Landscapes of Labour
Before I lost my heart to art I was going to be an engineer like my father. My Dad made electricity. He ran a power station which supplied the juice for the London Underground. Occasionally, usually on a Sunday, he would take me to work with him. This was a big thrill. We would get off the train at Wembley Park, go down the slope at the end of the platform and then walk beside the tracks to Neasden power station.
I found it all fascinating, from the rotating drum which emptied the coal from the railway trucks to the shiny dials of the control room, from the chemical lab where incoming coal was analysed to the huge green Parson's steam turbines which made the electricity.
It was a hard decision but, having got the necessary O levels in physics, chemistry and maths, I changed horses and saddled up for a life in the arts.
Something however stayed with me - a love of the grimy world of industry. On leaving Durham University I was lucky enough to get a year's placement at Beamish museum where I really got a chance to understand industrial archeology. Beamish introduced me to coal mining and gave me the opportunity to travel around the North East just as the pits, the coking plants and the rail yards were disappearing.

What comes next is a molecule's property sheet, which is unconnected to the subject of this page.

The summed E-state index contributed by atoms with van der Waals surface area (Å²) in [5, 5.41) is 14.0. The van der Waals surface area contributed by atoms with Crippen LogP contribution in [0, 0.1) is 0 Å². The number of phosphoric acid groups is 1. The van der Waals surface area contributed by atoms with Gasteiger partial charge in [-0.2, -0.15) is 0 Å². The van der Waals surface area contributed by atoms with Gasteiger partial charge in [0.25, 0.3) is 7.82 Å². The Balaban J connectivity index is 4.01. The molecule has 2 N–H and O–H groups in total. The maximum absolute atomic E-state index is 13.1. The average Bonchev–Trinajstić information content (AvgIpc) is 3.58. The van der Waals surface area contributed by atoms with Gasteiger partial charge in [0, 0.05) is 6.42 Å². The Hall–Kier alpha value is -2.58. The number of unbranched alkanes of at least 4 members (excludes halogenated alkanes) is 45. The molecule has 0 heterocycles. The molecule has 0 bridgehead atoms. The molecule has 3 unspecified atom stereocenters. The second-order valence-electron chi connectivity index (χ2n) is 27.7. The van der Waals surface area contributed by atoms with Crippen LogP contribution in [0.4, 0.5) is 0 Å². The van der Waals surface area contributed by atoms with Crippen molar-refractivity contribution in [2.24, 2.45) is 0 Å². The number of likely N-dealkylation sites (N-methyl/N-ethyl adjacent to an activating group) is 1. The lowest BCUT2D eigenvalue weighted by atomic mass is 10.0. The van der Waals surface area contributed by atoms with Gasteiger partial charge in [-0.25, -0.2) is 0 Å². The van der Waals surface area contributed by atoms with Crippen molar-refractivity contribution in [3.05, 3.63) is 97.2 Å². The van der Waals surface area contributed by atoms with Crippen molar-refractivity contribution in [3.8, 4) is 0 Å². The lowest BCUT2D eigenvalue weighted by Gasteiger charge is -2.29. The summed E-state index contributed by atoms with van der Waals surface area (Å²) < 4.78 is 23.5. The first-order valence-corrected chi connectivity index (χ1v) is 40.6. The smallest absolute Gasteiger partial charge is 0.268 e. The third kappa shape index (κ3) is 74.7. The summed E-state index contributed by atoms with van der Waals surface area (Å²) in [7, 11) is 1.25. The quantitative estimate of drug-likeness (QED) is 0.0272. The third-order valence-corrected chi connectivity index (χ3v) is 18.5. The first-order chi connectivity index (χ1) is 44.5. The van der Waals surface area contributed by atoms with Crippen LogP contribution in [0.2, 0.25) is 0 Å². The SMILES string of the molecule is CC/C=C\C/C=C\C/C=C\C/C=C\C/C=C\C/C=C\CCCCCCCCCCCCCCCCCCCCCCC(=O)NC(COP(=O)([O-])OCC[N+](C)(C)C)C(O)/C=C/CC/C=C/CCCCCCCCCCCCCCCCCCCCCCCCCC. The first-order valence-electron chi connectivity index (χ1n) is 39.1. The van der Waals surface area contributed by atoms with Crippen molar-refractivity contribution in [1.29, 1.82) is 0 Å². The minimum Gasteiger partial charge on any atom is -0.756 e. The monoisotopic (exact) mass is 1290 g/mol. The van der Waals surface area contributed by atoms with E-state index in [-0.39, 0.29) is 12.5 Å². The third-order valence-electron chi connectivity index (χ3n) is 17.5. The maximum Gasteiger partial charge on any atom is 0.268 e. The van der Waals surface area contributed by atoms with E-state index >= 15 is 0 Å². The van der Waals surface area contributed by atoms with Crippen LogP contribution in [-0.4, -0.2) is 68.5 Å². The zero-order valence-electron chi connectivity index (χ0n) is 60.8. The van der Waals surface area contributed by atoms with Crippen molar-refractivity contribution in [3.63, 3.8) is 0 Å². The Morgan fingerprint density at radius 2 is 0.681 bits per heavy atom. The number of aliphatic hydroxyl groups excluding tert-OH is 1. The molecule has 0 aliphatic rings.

And now, every so often, I spend a few days working on industrial subjects. To me they are as beautiful and dramatic as any natural landscape. They come wreathed in smoke, or as ruins as eloquent as any Yorkshire abbey.
Among my favourite subjects are the steel works at Redcar, the bridges over the Tees and Tyne and (a nod to my London roots) the huge brick edifice of Battersea power station.
The three paintings here are, from top to bottom, Battersea, Redcar and the pylons of the National Grid.
If you would like to see some more I've put up a page of my industrial pictures on my website. CLICK HERE for a visit.
There are also usually a few available at The Masham Gallery. CLICK HERE to visit their site.
I hope you enjoy looking at the pictures as much as I enjoyed making them.
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